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September 6, 2000

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Subject:  Celera-ing the Invisible
Author:  ElricSeven

Celera-ing the Invisible: Some thoughts on what might happen next�

Well, the board has been smoking along at its usual clip. However, I sense a "post-party" malaise after the announcement of the completion of the Human Genome Sequencing. Even to the point of doubting whether sequencing is complete. When confronted with a stagnant present, I always tend to look to the future. This has prompted me to start thinking about what Celera's database might look like in the future and what Celera needs to do to become a dominant force in the Century of Genomics. If you would honor me with your effort, read on - if not, have a beer and watch the sunset. I'd offer to pay for the beer, but I've seen TMFers on drinking binges and it could get expensive. Just kidding Foolks, I know you only get loaded a few times a week. :o)

Just a note, I don't consider myself any type of authority on this stuff. I hope that this will throw the doors open to debate about the next step and a progressive, visionary discussion about who/what/where/when/why will result in the success of this company.

Selling the Invisible

DR. VENTER, PLEASE READ "SELLING THE INVISIBLE" BY HARRY BECKWITH. Well, now that the unpleasantness (me trying to give the company a boost and thereby increase my own net worth) is over with, we can talk about a wonderful book and how it plays into this scenario. Selling the Invisible is a fantastic book about the service industry and how to provide service that is truly compelling. I read it on a Foolish recommendation of the Soapbox clan ( and am quite satisfied that it is worth the effort.

In a few words, Selling the Invisible explores service to the extent of identifying service industries, service quality and marketing's connection to good service. I believe that service is of paramount importance to the success of Celera Genomics. Why? Well, there are competitor's out there doing it a lot cheaper, i.e., the public Human Genome Project has their version of the genome for free. Also, DoubleTwist is selling computer time and computers for D-I-Y analysis of the public database. Further, Incyte is a formidable company with an extensive and proven database of EST's that includes a large majority of all known genes. There are others, but I am running out of segues.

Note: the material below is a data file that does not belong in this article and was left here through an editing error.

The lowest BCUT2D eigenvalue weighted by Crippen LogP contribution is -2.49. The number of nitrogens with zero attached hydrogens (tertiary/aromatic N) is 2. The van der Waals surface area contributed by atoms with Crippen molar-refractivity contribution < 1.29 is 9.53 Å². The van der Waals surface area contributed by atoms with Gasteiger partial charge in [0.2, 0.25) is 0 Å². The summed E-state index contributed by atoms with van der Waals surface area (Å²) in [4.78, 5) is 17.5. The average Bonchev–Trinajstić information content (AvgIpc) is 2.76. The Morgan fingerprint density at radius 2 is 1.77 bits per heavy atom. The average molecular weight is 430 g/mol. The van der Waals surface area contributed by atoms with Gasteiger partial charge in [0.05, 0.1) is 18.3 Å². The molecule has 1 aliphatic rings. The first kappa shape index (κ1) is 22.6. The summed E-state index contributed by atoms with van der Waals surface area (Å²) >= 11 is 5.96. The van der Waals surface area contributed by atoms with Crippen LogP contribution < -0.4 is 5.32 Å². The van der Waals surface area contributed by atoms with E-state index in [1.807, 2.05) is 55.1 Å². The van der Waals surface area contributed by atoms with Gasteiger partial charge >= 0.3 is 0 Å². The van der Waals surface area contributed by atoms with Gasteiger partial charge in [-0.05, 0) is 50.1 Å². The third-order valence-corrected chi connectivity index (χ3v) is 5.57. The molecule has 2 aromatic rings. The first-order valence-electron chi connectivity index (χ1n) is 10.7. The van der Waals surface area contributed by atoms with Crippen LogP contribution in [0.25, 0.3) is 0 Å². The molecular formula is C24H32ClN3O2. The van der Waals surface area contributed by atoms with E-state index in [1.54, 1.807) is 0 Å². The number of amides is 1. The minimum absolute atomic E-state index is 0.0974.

How in the world can Celera beat these competitors? Well, there are two components that I see, 1) have more and better information than the others and 2) provide better service than the others. We already know that Celera is sequencing faster than all the rest and that having MORE information is almost inevitable (crossing fingers). However, I believe that this is not enough. Celera must also have excellent service.

Every business is a service.

One very significant point that Beckwith makes is that EVERY company is a service company. "[M]any of the manufacturers listed in the Fortune 500 are, on closer inspection, something different. Industrial giant General Electric actually derives 40% of its revenues from services, for example. Nike, presumably a running shoe manufacturer, does not make shoes. It merely designs, distributes and markets them. Nike is primarily a service company."

With this context, let us look at Celera Genomics. Well, one could easily say that they merely sell information and this would be true in one respect. However, if all they sold was information, the business would likely fail. I mean, look at a line of ATCG letters and you'll realize that it looks like a load of crap (sorry ladies, my fiance always said I put the "ass" in class). It is like trying to read computer code without a compiler. It is really not comprehensible in its raw form and requires some type of massaging. This massaging is in the form of annotation. Annotation accompanies certain key strings of the sequence and inform the user of the sequence about its significance. Think of it as Cliff's Notes for the sequence itself, giving context and meaning to that bit of sequence. Maybe the annotation contains a list of other genes that tend to act in concert with this particular gene sequence. Maybe a list of maladies associated with that sequence, or a certain trait or characteristic defined by that sequence (blue or brown eyes).

Annotation is everything for Celera Genomics. It is the dividing line between Celera and the other databases in that this is part of what the subscriber is buying. For Celera to be successful, it must add value to the raw sequence that gives its subscribers a competitive advantage. As I see it, good annotation is a function of 1) good science and 2) good computer programming.

Good Science

Good science is the easy part for Celera Genomics. Read the list of scientists and you see Dr. Venter and a Nobel Prize winner at the top of the list. Add to this the Annotation Jamboree and you have the collaboration of several top minds in the business. If purchased individually, the cost of these consultations would be prohibitive for almost all subscribers. Okay, maybe Amgen could buy them all with their budget for office supplies, but most academic labs would find this stuff way out of reach. In sum, I trust Dr. Venter to bring us good science. He is the racehorse that has been on this track a dozen times before and has won every time.